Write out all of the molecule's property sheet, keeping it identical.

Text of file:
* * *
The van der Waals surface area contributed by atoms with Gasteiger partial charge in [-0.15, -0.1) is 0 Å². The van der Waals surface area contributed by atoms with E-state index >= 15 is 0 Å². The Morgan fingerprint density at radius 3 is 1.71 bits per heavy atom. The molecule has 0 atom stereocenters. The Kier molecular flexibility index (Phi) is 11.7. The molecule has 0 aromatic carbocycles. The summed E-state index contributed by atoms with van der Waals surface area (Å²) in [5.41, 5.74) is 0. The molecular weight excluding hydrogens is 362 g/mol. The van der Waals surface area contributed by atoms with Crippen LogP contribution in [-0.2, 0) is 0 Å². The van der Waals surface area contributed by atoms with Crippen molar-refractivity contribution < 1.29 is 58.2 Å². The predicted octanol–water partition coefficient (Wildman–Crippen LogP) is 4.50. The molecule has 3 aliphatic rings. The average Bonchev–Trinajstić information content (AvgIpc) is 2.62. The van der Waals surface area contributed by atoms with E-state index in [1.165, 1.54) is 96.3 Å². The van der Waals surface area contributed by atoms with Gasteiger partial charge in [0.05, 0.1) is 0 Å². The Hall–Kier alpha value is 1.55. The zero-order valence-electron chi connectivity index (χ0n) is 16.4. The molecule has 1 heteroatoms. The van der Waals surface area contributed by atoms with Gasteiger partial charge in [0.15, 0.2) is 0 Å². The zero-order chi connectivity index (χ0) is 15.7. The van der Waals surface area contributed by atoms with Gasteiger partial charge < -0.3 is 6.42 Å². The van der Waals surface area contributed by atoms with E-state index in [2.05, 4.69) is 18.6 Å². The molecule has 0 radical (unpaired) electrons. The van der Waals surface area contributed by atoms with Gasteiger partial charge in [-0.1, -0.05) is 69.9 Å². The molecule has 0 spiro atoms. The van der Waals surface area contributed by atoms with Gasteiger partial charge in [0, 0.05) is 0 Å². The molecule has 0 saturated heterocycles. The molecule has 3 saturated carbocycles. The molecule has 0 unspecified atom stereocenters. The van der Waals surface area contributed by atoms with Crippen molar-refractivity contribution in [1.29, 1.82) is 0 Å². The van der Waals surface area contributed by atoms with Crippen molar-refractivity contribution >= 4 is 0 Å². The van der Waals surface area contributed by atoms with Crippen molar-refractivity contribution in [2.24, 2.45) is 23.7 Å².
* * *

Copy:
The van der Waals surface area contributed by atoms with Gasteiger partial charge in [-0.15, -0.1) is 0 Å². The van der Waals surface area contributed by atoms with E-state index >= 15 is 0 Å². The Morgan fingerprint density at radius 3 is 1.71 bits per heavy atom. The molecule has 0 atom stereocenters. The Kier molecular flexibility index (Phi) is 11.7. The molecule has 0 aromatic carbocycles. The summed E-state index contributed by atoms with van der Waals surface area (Å²) in [5.41, 5.74) is 0. The molecular weight excluding hydrogens is 362 g/mol. The van der Waals surface area contributed by atoms with Crippen LogP contribution in [-0.2, 0) is 0 Å². The van der Waals surface area contributed by atoms with Crippen molar-refractivity contribution < 1.29 is 58.2 Å². The predicted octanol–water partition coefficient (Wildman–Crippen LogP) is 4.50. The molecule has 3 aliphatic rings. The average Bonchev–Trinajstić information content (AvgIpc) is 2.62. The van der Waals surface area contributed by atoms with E-state index in [1.165, 1.54) is 96.3 Å². The van der Waals surface area contributed by atoms with Gasteiger partial charge in [0.05, 0.1) is 0 Å². The Hall–Kier alpha value is 1.55. The zero-order valence-electron chi connectivity index (χ0n) is 16.4. The molecule has 1 heteroatoms. The van der Waals surface area contributed by atoms with Gasteiger partial charge in [0.15, 0.2) is 0 Å². The zero-order chi connectivity index (χ0) is 15.7. The van der Waals surface area contributed by atoms with Gasteiger partial charge < -0.3 is 6.42 Å². The van der Waals surface area contributed by atoms with E-state index in [2.05, 4.69) is 18.6 Å². The molecule has 0 radical (unpaired) electrons. The van der Waals surface area contributed by atoms with Gasteiger partial charge in [-0.1, -0.05) is 69.9 Å². The molecule has 0 spiro atoms. The van der Waals surface area contributed by atoms with Gasteiger partial charge in [0, 0.05) is 0 Å². The molecule has 0 saturated heterocycles. The molecule has 3 saturated carbocycles. The molecule has 0 unspecified atom stereocenters. The van der Waals surface area contributed by atoms with Crippen molar-refractivity contribution in [1.29, 1.82) is 0 Å². The van der Waals surface area contributed by atoms with Crippen molar-refractivity contribution >= 4 is 0 Å². The van der Waals surface area contributed by atoms with Crippen molar-refractivity contribution in [2.24, 2.45) is 23.7 Å².